Crispin, the Duke of Hurst, is on his way to visit his uncle for the Christmas Season to enjoy the neighboring parties and outings when he comes upon ten year old Sybil sitting on the ground. After she admits that she had fallen from the tree while gathering greenery for decorating, Crispin gallantly lifts her onto his horse to escort her home, inadvertently causing her to cry out in pain. To his surprise, he is instantly accosted by Sybil’s older sister who attacks him with the shrubbery basket, forcing him to wrestle her to the ground. Realizing that he is a gentleman and not a molester, the young lady stops struggling, even though the handsome stranger is close enough to kiss. Neither will reveal their true identity so they dub each other Sir Ogre and Miss Christmas. It is only later Gwen Prim discovers that the man she attacked was a Duke. Gwen and her three younger sisters live with their older married sister, Louisa, and her husband Bray, the Duke of Drakestone (The Duke in my Bed, Book 1 of The Heirs’ Club of Scoundrels trilogy). Crispin is invited to join the family for dinner and he quickly becomes a favorite of the Prim sisters, especially Gwen. The two feel an instant attraction which through correspondence and several outings develops into a romance.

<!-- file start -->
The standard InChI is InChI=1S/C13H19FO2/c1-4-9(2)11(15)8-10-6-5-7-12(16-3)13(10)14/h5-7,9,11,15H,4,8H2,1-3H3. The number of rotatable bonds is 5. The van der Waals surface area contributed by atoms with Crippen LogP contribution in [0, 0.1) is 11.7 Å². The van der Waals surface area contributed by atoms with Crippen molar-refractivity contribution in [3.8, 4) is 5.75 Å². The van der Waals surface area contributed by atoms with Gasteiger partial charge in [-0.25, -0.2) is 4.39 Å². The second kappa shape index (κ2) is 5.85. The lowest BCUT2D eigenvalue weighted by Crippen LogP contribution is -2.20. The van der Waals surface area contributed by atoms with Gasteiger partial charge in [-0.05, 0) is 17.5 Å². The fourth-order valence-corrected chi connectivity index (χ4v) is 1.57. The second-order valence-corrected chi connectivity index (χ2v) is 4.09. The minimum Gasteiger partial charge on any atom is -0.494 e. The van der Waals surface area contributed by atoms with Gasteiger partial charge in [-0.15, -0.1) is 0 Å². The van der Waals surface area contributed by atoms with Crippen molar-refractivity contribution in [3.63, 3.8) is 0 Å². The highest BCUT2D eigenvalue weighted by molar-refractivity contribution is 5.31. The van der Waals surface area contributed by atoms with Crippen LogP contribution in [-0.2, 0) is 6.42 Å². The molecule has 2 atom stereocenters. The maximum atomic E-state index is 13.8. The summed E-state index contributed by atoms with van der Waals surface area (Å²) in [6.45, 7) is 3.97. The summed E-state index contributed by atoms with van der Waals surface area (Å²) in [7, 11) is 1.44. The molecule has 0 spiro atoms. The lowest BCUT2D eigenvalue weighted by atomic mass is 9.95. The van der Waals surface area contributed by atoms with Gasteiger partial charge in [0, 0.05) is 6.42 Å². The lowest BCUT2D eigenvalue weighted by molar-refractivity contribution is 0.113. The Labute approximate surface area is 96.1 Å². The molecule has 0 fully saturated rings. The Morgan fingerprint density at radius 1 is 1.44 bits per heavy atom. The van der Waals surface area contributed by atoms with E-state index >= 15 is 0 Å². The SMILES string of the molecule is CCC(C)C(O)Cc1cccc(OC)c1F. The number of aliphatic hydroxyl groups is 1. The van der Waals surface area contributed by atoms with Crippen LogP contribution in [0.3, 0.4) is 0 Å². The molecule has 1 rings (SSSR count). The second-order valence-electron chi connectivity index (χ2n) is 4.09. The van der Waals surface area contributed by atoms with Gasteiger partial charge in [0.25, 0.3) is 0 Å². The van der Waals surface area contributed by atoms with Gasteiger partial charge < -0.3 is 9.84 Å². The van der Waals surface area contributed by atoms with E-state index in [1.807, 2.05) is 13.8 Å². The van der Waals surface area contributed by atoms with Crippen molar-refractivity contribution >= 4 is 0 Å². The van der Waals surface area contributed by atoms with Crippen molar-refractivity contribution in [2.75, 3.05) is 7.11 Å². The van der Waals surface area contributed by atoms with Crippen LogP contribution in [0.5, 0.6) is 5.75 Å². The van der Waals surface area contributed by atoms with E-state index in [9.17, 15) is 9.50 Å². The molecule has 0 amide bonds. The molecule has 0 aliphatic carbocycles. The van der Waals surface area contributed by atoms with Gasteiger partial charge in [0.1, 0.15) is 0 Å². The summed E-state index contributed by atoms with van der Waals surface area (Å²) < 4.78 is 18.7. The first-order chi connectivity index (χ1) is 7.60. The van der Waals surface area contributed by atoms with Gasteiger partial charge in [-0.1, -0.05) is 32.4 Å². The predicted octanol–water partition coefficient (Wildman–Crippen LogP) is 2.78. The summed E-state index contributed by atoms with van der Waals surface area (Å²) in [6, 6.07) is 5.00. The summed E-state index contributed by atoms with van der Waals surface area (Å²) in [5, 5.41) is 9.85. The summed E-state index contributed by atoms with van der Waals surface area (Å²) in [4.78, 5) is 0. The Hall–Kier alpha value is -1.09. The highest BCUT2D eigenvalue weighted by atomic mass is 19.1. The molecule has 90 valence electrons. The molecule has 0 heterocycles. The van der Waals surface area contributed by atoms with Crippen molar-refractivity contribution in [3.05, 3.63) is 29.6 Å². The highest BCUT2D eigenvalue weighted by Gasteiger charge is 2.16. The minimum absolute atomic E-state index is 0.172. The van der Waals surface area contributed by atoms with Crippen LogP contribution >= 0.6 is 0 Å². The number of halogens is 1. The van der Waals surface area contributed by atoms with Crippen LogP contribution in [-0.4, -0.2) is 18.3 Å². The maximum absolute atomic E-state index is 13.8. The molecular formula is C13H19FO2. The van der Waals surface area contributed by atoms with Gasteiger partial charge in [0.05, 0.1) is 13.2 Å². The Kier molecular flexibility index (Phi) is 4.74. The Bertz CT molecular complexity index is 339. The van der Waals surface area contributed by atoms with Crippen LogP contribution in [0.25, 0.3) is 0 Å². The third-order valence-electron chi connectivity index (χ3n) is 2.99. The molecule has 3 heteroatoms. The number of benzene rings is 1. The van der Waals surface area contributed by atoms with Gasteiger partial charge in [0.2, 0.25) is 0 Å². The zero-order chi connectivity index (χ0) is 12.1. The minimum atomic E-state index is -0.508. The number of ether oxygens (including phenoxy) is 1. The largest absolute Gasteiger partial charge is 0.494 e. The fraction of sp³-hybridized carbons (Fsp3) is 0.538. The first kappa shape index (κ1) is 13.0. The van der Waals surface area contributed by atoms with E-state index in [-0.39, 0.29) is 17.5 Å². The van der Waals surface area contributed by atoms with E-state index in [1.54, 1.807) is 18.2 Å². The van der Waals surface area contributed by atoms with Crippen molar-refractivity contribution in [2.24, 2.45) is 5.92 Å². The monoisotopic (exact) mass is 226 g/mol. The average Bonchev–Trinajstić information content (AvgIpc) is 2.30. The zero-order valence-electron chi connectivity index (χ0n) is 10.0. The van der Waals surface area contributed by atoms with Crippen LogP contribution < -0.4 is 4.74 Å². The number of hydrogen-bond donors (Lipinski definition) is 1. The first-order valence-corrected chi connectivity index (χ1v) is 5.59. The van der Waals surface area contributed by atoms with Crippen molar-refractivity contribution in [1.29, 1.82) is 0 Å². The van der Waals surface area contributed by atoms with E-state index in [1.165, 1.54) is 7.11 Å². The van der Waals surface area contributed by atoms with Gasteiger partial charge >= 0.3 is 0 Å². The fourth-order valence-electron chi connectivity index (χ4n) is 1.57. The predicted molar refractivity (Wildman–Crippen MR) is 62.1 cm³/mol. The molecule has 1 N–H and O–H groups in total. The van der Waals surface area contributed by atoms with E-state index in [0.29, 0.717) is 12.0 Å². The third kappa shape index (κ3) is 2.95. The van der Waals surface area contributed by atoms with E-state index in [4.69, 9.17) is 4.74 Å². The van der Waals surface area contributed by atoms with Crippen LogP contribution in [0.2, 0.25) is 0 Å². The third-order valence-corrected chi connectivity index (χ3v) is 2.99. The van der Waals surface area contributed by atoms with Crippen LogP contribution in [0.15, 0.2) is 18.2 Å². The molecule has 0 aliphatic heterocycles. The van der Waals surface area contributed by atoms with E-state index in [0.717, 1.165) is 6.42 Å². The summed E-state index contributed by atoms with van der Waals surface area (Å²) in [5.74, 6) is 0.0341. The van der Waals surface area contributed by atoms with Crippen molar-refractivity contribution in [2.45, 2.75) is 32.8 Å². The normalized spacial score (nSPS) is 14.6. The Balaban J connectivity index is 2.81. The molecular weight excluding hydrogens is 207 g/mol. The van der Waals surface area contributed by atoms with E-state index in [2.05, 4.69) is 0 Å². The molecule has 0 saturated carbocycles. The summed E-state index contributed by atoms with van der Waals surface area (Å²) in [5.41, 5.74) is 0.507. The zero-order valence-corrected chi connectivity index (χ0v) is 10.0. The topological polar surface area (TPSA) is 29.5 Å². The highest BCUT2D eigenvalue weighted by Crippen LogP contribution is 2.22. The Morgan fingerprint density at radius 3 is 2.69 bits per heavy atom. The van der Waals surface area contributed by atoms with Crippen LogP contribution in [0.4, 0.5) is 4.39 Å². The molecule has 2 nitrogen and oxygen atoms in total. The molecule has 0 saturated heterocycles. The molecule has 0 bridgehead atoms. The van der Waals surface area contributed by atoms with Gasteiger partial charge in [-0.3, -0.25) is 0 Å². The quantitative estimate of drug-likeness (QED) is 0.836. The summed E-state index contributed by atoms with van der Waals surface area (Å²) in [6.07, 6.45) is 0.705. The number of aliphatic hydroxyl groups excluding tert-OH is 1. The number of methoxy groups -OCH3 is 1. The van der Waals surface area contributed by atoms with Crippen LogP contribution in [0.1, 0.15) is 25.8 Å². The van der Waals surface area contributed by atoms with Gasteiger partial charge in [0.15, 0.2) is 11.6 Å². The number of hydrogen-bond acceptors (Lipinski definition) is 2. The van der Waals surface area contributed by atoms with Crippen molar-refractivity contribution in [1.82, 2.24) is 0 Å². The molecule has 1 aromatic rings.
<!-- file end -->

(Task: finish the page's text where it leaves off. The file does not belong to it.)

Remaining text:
Whether you consider the Regency Romance, The Duke and Miss Christmas by Amelia Grey (Book 2.5, The Heirs’ Club of Scoundrels), a short story or a novella, there isn’t much substance to the plot with a stilted dialogue which is at at times boring. Ten year old Sybil behaves more like a five year old and while the interactions between the siblings are amusing, the length of the story keeps the author from fully developing the characters. However, since the sisters have appeared before in Book One of this series, we must rely on prior knowledge to get a complete understanding of the family dynamics. The romance between Crispin and Gwen is quick and underdeveloped. It is bothersome when Crispin moves from kisses to ravishment in a matter of minutes, with neither participant considering the possible repercussions of their actions (beyond the fear of discovery by Bray).
A quick read and although faulty, not without some charm, especially the details of the holiday celebrations. Three stars.
A thank you to Netgalley and St Martin’s Press for providing an advanced copy of this book in exchange for an honest review.